9. 9. + Results  Customer interviews provided a huge amount of quality information.  Customers felt that non-native speakers are rough, curt, and treat them like an object.  Every interview referred to a fear that nail technicians are talking about them to other nail technicians.  Some customers thought they would tip more if they felt more connected to the person doing their nails.  All customers wanted their nail technician to make basic small talk with them.
  10. 10. + Interpretation of Results  Coworkers: Learners need basic English skills for communicating among other employees and their boss.  Communicative needs: Nail technicians need safe opportunities to practice speaking and listening.  Customers: Even basic pleasantries in English would make technicians’ customers feel more relaxed and connected, and would increase their chances of making more money in tips.
  11. 11. + Curriculum: English for Co-workers  Learn concepts that will help communication with their boss.  Money and time: numbers, making change, understanding tips, telling time, prices  Learn vocabulary that will help them in their job.  Technical terms like: backfill, base coat, bonding, decal, foil manicure, gel wrap, glue, colors, linen wrap, quick dry, tips  Instrument names like: buffer, cuticle nipper, emery board, scissors, brush, clipper  Learn how to make pleasantries.  Small talk skills for making friends
  12. 12. + Curriculum: Communicative Activities  Create activities that are focused on speaking and listening.  Ask students to think about small talk in their own culture and language. See if the subjects are transferrable.  Review what is inappropriate in the United States to discuss in small talk.  Play games that require having to think quickly, change subjects, and speak often.
  13. 13. + Curriculum: English for Customers  Teach American ideas of relaxation and indulgence.  Practice small talk skills.  Learn how to compliment sincerely.  Teach American manners and gestures.  Review modals and how they can soften speech acts.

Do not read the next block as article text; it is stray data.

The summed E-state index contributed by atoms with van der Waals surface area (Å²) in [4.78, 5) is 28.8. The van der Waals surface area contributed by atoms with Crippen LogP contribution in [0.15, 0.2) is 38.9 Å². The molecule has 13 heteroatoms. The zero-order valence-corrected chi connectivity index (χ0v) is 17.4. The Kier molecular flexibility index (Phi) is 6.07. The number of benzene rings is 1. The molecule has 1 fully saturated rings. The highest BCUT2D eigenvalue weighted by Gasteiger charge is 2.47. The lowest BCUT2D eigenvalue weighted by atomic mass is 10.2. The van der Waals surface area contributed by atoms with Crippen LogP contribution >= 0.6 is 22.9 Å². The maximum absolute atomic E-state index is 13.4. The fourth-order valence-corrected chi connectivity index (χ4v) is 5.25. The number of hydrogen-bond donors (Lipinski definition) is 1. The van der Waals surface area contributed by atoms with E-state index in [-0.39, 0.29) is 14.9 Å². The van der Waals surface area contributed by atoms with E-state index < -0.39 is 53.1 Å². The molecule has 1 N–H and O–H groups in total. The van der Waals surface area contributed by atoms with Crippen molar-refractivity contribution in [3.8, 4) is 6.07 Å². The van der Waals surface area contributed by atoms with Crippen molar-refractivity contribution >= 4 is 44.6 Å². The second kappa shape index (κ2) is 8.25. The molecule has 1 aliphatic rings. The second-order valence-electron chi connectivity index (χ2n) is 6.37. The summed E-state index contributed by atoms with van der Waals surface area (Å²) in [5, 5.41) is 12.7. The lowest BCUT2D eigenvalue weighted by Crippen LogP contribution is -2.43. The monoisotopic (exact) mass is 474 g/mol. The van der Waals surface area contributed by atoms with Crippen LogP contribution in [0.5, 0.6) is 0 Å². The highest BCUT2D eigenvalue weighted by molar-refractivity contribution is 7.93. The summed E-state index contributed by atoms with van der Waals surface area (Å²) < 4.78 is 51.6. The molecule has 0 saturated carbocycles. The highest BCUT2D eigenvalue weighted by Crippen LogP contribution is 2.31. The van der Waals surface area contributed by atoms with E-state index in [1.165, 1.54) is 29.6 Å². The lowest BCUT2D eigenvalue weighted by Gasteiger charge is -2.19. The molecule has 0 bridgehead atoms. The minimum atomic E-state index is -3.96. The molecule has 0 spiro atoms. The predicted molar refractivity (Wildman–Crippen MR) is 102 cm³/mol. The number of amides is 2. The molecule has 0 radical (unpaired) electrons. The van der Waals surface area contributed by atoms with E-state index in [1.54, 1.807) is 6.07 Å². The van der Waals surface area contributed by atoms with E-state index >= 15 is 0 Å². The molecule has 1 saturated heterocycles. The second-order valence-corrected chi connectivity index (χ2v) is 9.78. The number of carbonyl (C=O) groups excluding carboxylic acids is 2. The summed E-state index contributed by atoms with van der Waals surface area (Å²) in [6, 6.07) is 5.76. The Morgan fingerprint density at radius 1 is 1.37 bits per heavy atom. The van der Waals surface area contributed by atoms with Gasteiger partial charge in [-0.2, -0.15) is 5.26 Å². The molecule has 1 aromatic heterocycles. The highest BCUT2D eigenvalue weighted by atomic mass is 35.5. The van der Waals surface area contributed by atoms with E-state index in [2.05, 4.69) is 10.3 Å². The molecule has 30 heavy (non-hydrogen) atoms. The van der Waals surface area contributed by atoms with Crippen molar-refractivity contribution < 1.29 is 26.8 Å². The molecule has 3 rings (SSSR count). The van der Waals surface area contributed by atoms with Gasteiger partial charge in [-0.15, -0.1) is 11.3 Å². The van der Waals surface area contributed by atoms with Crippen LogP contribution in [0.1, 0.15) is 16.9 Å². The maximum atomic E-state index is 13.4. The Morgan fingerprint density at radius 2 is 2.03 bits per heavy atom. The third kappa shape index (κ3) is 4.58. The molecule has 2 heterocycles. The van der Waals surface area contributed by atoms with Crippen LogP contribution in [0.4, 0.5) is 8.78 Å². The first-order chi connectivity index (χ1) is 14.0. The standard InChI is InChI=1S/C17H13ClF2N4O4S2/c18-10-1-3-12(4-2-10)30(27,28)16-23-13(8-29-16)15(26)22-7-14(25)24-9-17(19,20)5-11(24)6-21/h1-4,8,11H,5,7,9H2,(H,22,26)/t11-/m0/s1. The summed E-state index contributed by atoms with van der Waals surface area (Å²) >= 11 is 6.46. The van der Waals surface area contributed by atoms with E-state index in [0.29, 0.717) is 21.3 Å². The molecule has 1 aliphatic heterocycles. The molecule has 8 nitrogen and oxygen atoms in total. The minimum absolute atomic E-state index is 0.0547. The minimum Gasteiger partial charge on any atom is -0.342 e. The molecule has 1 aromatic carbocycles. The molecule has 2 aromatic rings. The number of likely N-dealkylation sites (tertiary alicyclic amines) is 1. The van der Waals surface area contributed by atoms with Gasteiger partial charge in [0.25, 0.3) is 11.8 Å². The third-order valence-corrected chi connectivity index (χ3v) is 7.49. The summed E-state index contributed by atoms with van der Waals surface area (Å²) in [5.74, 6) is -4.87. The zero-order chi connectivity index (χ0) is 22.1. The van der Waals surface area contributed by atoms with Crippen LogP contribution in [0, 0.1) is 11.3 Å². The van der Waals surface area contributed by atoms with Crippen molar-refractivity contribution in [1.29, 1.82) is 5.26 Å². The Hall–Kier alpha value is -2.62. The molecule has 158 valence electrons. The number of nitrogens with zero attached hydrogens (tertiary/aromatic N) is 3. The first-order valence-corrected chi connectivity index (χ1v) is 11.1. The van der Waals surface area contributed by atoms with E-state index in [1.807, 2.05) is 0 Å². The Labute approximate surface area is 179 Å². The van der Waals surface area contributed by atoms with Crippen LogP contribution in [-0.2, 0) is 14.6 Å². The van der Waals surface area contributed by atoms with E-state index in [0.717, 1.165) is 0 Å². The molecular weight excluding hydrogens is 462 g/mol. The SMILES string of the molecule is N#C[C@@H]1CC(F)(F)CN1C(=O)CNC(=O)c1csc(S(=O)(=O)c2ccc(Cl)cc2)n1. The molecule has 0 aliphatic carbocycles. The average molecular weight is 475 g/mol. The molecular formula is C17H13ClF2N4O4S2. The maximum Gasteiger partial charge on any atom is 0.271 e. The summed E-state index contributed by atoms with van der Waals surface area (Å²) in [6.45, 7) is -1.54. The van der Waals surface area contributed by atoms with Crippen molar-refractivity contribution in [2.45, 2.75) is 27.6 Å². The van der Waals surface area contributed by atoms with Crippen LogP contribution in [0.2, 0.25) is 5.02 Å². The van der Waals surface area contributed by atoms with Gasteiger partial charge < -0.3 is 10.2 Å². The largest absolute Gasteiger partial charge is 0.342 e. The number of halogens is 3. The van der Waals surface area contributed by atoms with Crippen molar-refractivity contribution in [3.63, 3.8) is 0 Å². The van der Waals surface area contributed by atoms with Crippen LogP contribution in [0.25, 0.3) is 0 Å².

14. 14. + Bibliography  Lofstrom, Magnus. "Labor market assimilation and the self-employment decision of immigrant entrepreneurs", Journal of Population Economics 15.1 (2002): 83. Academic Search Premier. EBSCO. Web. 18 Oct. 2010.  Nussbaum, E. “A Stranger’s Touch”, New York Magazine, November 25, 2007,http://nymag.com/print/?/beauty/features/41280/, taken October 18, 2010.  Greenhouse, Steven. “At Nail Salons, Beauty Treatments Can Have a Distinctly Unglamorous Side”, The New York Times, August 19, 2007.http://www.nytimes.com/2007/08/19/nyregion/19nails.html?, taken October 18, 2010.  Pearce, Susan. “Today’s Immigrant Woman Entrepreneur”, The Diversity Factor, Summer 2005, New Frontiers, Volume 13, Number 3.  Pratt, M. “The ABC’s and 123’s of Customer Service”, Nails Magazine, Nails Career Handbook Supplement, 2009, http://www.nailsmag.com/careerHandbook/, taken October 18, 2010.  Kang, M. “The Managed Hand: The Commercialization of Bodies and Emotions in Korean Immigrant- Owned Nail Salons,” Gender and Society, Vol. 17, No. 6, December 2003. http://www.jstor.org/stable/3594672, taken September 29, 2010.